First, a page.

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Civil War Trust

Emancipation Proclamation

Although January 1st, 1863, is the date most Americans identify as the day the Emancipation Proclamation officially took effect, the ideals of the Proclamation had been carefully contemplated by President Lincoln many months before.

Lincoln first proposed the idea of the Emancipation Proclamation to his cabinet in the summer of 1862 as a war measure to cripple the Confederacy. Lincoln surmised that if the slaves in the Southern states were freed, then the Confederacy could no longer use them as laborers to support the army in the field, thus hindering the effectiveness of the Confederate war effort. As an astute politician, however, Lincoln needed to prove that the Union government could enforce the Proclamation and protect the freed slaves. On September 22, 1862, following the Union “victory” at the Battle of Antietam, the Preliminary Emancipation Proclamation...

Although January 1st, 1863, is the date most Americans identify as the day the Emancipation Proclamation officially took effect, the ideals of the Proclamation had been carefully contemplated by President Lincoln many months before.

Lincoln first proposed the idea of the Emancipation Proclamation to his cabinet in the summer of 1862 as a war measure to cripple the Confederacy. Lincoln surmised that if the slaves in the Southern states were freed, then the Confederacy could no longer use them as laborers to support the army in the field, thus hindering the effectiveness of the Confederate war effort. As an astute politician, however, Lincoln needed to prove that the Union government could enforce the Proclamation and protect the freed slaves. On September 22, 1862, following the Union “victory” at the Battle of Antietam, the Preliminary Emancipation Proclamation was issued, this preliminary proclamation would go into effect three months later on January 1, 1863.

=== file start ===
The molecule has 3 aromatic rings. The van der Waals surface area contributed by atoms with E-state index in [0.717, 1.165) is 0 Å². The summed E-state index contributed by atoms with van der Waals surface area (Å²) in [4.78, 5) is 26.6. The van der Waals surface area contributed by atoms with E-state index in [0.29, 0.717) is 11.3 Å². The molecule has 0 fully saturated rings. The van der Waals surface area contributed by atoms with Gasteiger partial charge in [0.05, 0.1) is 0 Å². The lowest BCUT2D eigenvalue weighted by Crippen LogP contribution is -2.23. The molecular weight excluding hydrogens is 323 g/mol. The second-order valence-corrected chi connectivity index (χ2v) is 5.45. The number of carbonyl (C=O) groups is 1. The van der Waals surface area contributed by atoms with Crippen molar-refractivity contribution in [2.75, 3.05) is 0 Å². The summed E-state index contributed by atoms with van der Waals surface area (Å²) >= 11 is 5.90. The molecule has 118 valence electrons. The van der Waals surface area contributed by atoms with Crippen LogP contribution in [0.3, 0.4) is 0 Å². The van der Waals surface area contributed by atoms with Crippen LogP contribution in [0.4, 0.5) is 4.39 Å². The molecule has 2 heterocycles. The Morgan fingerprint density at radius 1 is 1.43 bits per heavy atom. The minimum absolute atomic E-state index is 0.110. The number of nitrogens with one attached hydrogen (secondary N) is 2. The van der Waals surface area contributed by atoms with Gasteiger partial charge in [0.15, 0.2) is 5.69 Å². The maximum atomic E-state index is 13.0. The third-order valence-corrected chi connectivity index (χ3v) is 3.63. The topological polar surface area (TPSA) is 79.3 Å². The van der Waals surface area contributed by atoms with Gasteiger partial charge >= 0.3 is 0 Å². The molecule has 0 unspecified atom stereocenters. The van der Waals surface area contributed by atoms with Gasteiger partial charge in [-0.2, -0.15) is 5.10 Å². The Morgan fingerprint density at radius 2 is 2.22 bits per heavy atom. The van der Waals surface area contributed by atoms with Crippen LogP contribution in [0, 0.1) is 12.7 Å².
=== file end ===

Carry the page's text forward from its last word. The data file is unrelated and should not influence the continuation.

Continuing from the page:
The Emancipation had an immediate and profound effect on the course of the war. In addition to saving the Union, freeing the slaves now became an official war aim, garnering passionate reactions from both the North and the South. The Proclamation also allowed for African-Americans to join the Union’s armed forces, and by the end of the war nearly 200,000 would honorably serve.

Initially the Proclamation applied just to the states in rebellion, but it paved the way for the 13th Amendment, adopted on December 6, 1865, which officially abolished slavery in the United States.

At a Glance

Dates

  • September 22 - January 1, 1863

Chronology

    • July 22,1862: Lincoln reads a draft of the Emancipation Proclamation to his cabinet
    • Sept. 17: Battle of Antietam
    • Sept. 22: Lincoln issues the Emancipation Proclamation
    • January 1, 1863: Emancipation Proclamation takes effect
    • May 22, 1863: Creation of United States Colored Troops
    • December 6, 1865: 13th Amendment passed

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Related Biographies

Abraham Lincoln
William H. Seward

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